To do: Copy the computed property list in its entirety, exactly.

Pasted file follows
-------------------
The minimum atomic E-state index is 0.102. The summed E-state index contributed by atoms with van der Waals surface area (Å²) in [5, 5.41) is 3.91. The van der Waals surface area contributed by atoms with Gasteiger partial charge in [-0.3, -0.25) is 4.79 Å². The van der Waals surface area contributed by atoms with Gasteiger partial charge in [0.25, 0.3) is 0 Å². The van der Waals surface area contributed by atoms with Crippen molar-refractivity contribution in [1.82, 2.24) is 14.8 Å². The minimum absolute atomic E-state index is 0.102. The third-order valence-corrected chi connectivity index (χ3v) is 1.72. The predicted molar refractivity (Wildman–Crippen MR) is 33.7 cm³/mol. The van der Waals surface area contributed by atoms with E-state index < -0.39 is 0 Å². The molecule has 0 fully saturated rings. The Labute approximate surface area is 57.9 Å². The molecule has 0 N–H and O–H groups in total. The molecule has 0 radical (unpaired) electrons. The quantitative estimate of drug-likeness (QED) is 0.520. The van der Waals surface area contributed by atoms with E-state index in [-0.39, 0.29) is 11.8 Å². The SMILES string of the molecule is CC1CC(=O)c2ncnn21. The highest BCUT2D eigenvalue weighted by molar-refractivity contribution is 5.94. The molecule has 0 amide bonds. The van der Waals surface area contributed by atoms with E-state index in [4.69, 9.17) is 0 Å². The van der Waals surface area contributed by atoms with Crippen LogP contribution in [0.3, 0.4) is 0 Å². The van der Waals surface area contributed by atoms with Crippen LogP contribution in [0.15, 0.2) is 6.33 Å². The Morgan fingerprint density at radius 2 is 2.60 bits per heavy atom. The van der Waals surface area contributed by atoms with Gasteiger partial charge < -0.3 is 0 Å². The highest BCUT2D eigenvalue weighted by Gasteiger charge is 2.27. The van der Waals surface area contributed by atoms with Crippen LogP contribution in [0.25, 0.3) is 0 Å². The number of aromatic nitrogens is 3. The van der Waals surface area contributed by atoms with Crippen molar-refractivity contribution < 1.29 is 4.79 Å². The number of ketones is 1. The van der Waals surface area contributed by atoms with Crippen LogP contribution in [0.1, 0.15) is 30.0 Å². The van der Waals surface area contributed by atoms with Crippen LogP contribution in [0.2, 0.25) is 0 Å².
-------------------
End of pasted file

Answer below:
The minimum atomic E-state index is 0.102. The summed E-state index contributed by atoms with van der Waals surface area (Å²) in [5, 5.41) is 3.91. The van der Waals surface area contributed by atoms with Gasteiger partial charge in [-0.3, -0.25) is 4.79 Å². The van der Waals surface area contributed by atoms with Gasteiger partial charge in [0.25, 0.3) is 0 Å². The van der Waals surface area contributed by atoms with Crippen molar-refractivity contribution in [1.82, 2.24) is 14.8 Å². The minimum absolute atomic E-state index is 0.102. The third-order valence-corrected chi connectivity index (χ3v) is 1.72. The predicted molar refractivity (Wildman–Crippen MR) is 33.7 cm³/mol. The van der Waals surface area contributed by atoms with E-state index < -0.39 is 0 Å². The molecule has 0 fully saturated rings. The Labute approximate surface area is 57.9 Å². The molecule has 0 N–H and O–H groups in total. The molecule has 0 radical (unpaired) electrons. The quantitative estimate of drug-likeness (QED) is 0.520. The van der Waals surface area contributed by atoms with E-state index in [-0.39, 0.29) is 11.8 Å². The SMILES string of the molecule is CC1CC(=O)c2ncnn21. The highest BCUT2D eigenvalue weighted by molar-refractivity contribution is 5.94. The molecule has 0 amide bonds. The van der Waals surface area contributed by atoms with E-state index in [4.69, 9.17) is 0 Å². The van der Waals surface area contributed by atoms with Crippen LogP contribution in [0.3, 0.4) is 0 Å². The van der Waals surface area contributed by atoms with Crippen LogP contribution in [0.15, 0.2) is 6.33 Å². The Morgan fingerprint density at radius 2 is 2.60 bits per heavy atom. The van der Waals surface area contributed by atoms with Gasteiger partial charge < -0.3 is 0 Å². The highest BCUT2D eigenvalue weighted by Gasteiger charge is 2.27. The van der Waals surface area contributed by atoms with Crippen LogP contribution in [0.25, 0.3) is 0 Å². The number of aromatic nitrogens is 3. The van der Waals surface area contributed by atoms with Crippen molar-refractivity contribution < 1.29 is 4.79 Å². The number of ketones is 1. The van der Waals surface area contributed by atoms with Crippen LogP contribution in [0.1, 0.15) is 30.0 Å². The van der Waals surface area contributed by atoms with Crippen LogP contribution in [0.2, 0.25) is 0 Å².